A KEY business partner of Craig Whyte accepted it would have been “misleading” not to have revealed the role of a tickets firm in the club takeover.

But former Ranger director Philip Betts, quizzed about the lead up to the May 2011 buyout, indicated that it was Ticketus - said to have helped fund the buyout - that wanted secrecy.

And he claimed the London-based investment firm feared that disclosure would prompt club owner Sir David Murray to set up his own deal and they did not want to do business with him.

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A jury heard how the involvement of Ticketus was removed and prosecutors went on to claim the information had been “actively concealed”.

The jury heard from Mr Betts that documents showing money provided by the London-based investment firm were instead replaced with the word Wavetower, the name of the company set up by Whyte to buy the club.

The evidence was today/yesterday made at Whyte’s trial at the High Court in Glasgow.

The 46 year-old denies a charge of fraud and a second allegation under the Companies Act in connection with his takeover.


Mr Betts – an asset finance broker – previously told how he got involved in Whyte’s bid for Rangers after first meeting him in 2009.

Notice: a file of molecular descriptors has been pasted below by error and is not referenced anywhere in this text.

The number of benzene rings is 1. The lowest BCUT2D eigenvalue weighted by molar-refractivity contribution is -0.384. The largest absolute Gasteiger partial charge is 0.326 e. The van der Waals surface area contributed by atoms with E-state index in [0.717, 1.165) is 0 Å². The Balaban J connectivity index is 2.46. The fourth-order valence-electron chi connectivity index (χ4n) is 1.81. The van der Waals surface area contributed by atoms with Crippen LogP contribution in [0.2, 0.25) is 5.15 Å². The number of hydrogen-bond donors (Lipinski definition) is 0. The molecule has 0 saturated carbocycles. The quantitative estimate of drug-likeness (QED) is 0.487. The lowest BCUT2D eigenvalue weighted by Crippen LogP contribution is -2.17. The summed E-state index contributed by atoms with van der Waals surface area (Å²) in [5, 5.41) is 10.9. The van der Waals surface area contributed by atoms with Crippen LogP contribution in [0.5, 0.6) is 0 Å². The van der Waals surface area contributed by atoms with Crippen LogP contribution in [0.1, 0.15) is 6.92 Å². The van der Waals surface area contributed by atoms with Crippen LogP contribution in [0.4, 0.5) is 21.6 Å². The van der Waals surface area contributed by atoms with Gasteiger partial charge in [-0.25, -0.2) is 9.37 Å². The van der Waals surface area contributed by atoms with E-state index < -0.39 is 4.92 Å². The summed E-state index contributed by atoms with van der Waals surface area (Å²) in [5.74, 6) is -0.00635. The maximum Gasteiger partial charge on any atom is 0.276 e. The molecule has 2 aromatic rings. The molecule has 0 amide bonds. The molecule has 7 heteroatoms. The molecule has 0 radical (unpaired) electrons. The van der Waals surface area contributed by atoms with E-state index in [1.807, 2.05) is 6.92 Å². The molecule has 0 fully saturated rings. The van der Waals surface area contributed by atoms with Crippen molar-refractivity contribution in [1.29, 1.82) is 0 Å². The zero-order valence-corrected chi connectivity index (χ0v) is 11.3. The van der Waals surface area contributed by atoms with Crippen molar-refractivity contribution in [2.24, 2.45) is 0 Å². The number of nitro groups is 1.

Prosecutors state Whyte took out a loan from the firm against three years season tickets to help fund the takeover by clearing the club’s debt to the bank.

The court heard how cash flow projections had to be prepared before the purchase of Sir David Murray’s majority stake at Ibrox.

Prosecutor Alex Prentice QC asked had there been a “desire” to keep “the involvement of Ticketus confidential”.

Mr Betts, who became a director of Rangers after the sale of majority shareholding to Whyte from the Murray Group in 2011, said the company had not wanted the Murray group to know and that this involved Whyte signing a non-disclosure agreement.

Any mention of Ticketus was then taken out of the financial projections.

Asked if he had “any view on what might happen if Murray knew about it”, Mr Betts answered: “Ticketus said they would be concerned Murray would approach them for the funds to pay Lloyds, and they would say no to that.”

Mr Prentice suggested this could be “highly misleading” to the the Murray team.

Mr Betts replied: “It would be misleading, yes.”

The advocate depute went on to state the information had been “actively concealed” from the Murray side.

Mr Betts was pressed on the existence of a loan agreement between Rangers and Wavetower for £16m, which his signature appeared on, but he said he had no recollection of signing it.

After the prosecution reminded him that he had “immunity” and would “not be prosecuted as a result of any” of his answers, he was asked if he could remember the proposition of such an agreement.

He stated: “I don’t recall right at this minute. But I’m a little bit stressed at the moment. If I sat in the waiting room for 10 minutes I might recall.”

The court was also told that there were “a number of hitches” in getting the Whyte buy-out “over the line”.

The jury earlier heard how Whyte’s buy-out was eventually clinched with a £1 coin being flicked across a table in Sir David’s office in Edinburgh.

The trial, before Judge Lady Stacey, continues.